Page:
2 Dividend Stocks to Buy, 1 to Avoid

NEW YORK ( TheStreet) -- It makes sense for most long-term investors to put at least some of their loot into speculative positions. I invest anywhere from 10% to 20% of my portfolio in ultraspeculative stocks such as Pandora ( P) and Wendy's ( WEN) and growth plays that don't pay dividends, such as Madison Square Garden ( MSG).

The core of my portfolio, however, sits firmly in growth companies paying generally stable and increasing dividends.

In this article, I discuss two dividend stocks to consider buying and one to avoid.

Target ( TGT) and Wal-Mart Stores ( WMT)

Make no mistake about it: I am bearish on roughly 95% of brick-and-mortar retailers. Unless it's an Apple ( AAPL) store or something sharp, snazzy and exclusive like Lululemon ( LULU), I want no part of it.

Exceptions, however, do exist.

Although I do not own either yet, I have put Target and Wal-Mart on my radar.

The good news at Wal-Mart? Growth appears to have returned. I want to see how this past quarter worked out. (The company reports May 17.) But it seems like a reversal is underway, driven by Sam's Club revenue. Sales are up year over year across the board.

A need will always exist for Wal-mart and Sam's Club, particularly in rural and suburban areas and among older people who are not prepared to allow Amazon.com ( AMZN) to take over all aspects of their lives. If you do not know what a tablet is -- beyond your blood pressure medication -- chances are you will not order toilet paper on a Kindle Fire anytime soon.

At Target, meantime, growth did not need to return; it's been steady for years. And, if you have a long-term time horizon, now might be a good time to start accumulating the stock to position for future, stepped-up growth.

Target continues to expand the urban-centric CityTarget concept in dense portions of key metropolitan cores such as Los Angeles, San Francisco and, most recently, Portland. Plus it's on the brink of pulling in significant revenue from Canada with 60 stores set to open across the country in early 2013.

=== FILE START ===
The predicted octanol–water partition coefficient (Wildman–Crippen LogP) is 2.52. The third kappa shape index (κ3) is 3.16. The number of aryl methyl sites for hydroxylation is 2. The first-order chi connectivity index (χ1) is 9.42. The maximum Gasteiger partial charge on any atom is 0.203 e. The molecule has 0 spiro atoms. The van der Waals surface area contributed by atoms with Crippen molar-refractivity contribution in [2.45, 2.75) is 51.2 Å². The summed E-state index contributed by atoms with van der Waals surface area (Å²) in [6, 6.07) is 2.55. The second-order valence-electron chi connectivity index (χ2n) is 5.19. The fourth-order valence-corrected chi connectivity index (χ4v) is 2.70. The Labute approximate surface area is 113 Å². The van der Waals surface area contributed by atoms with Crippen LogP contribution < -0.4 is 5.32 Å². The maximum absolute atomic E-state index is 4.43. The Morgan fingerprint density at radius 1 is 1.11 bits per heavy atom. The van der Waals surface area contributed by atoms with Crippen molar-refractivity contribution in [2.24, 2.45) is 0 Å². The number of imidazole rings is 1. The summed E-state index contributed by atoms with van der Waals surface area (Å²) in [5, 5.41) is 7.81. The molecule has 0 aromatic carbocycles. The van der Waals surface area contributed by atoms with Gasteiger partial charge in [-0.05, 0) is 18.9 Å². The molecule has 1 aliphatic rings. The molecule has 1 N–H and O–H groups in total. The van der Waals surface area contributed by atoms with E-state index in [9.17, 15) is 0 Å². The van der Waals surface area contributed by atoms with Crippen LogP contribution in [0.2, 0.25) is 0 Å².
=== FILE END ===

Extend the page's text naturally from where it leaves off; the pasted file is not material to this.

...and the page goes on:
Both Target and Wal-Mart pay stable and steadily increasing dividends. WMT shareholders have seen their dividend increase from a nickel per share in 1974 to $1.59 per share in the coming 2013 fiscal year. TGT pays out $1.20 annually and has increased its dividend in most years since it began paying dividends.

Because I expect considerable upside in Target's urban and Canadian growth story, I intend to buy that stock later this month. The company reports on May 16.

Frontier Communications ( FTR)

Whatever you do, do not chase yield. You're so much better off in a strong company with a modest 2% to 3% yield like Target or Wal-Mart than you are in a yield trap such as Frontier Communications.

I feel for what I am sure are a whole host of retirees who got taken by what was once a double-digit dividend return. Of course, no dividend can make up for a 51% drop in the price of the underlying stock in the last year.

That chart, courtesy of Yahoo! Finance, has pain written all over it. Consider the trap an income investor could have fallen into. Last year, when FTR traded for almost $9, the company paid a quarterly dividend of $0.1875 per share. That's 75 cents per share annually.

A retiree sees that payout on a $9 stock and loads up with 10,000 shares. That's an investment of $90,000. Today, that stake in FTR comes out to about $40,000. The retiree is down $50,000.

The nice thing about a dividend is that it acts as a hedge. For instance, If Target stumbles in the near term, chances are the dividend will offset some, if not all, of the stock price decline. That's not the case when a stock collapses, however.

If a retiree earned $7,500 in dividend income but the value of his or her stock position plummeted, the income would offset just a small portion of a catastrophic loss.

At the time of publication, Pendola was long LULU, MSG, P, WEN.

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